Finally getting some time to study XML in VB 6 and ASP 3.0 at work, and I'm hoping to replace some code that's been writing to a, urm, "homebrew formatted" text file in the meanwhile.

One of the scary ASPfriends listservs, review-tools, had a member ask for xml editing tool recommendations yesterday. With three votes in, the current winner is XML Spy. Screengrabs of the editor in action are hard/impossible to quickly find on the site, so I surfed over to a review of a recent version of XML Spy at PC Magazine.

Here's a quote:
Loaded with tools, wizards, inspectors, and editors, XML Spy 4.3 is a true IDE. When you launch the program, no fewer than six windows pop up...

This concerns me. I'm admittedly a newbie to the intricacies of XML, but what's there to IDE [I mean "IDE" in the sense of "verbing weirds language"]? And why are six windows such an inherently good thing? I realize XSL and XPath and friends are a little esoteric when you're not coming from a regexp background, but a six window IDE?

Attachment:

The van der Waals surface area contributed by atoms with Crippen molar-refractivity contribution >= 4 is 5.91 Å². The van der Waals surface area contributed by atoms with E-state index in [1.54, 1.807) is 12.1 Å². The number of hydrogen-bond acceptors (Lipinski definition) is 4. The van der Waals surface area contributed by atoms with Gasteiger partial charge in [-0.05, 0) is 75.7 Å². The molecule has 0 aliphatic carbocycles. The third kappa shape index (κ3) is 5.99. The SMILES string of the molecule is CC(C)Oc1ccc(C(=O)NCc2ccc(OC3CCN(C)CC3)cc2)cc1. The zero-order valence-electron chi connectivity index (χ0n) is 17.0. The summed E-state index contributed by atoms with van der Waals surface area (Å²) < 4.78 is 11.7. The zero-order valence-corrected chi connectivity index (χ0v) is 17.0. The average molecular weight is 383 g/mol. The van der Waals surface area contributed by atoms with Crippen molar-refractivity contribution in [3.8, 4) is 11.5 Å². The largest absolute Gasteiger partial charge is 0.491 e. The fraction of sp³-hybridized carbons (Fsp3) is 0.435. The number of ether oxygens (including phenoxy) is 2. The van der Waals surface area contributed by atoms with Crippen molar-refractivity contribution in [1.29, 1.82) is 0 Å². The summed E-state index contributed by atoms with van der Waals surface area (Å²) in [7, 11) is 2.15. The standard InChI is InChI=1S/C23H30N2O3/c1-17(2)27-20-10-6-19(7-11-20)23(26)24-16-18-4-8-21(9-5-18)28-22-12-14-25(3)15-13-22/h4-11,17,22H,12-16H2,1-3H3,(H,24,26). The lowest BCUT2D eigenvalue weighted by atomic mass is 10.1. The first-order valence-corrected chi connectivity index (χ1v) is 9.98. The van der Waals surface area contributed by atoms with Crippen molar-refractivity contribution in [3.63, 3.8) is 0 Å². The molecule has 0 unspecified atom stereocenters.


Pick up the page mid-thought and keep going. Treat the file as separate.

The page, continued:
The whole point of XML, as I understand it -- and believe it should be, is that we finally have a standard means of pushing zeroes and ones that are not only easily read by a machine, but also by humans! An XML editor shouldn't have six windows. The editor should simply have some shortcuts to put the tags around the content. You shouldn't have to type every key when those keys can be easily and accurately anticipated. At the same time, you shouldn't need tons of overhead to read and understand your XML file.

I've never quite understood the whole XML "esoteria" business. Why we don't just use ANSI-92 SQL to access XML files is entirely beyond me. Guess I should finish reading the review and start learning some "esoteria" before I stick ye olde foote in ye olde mouthe.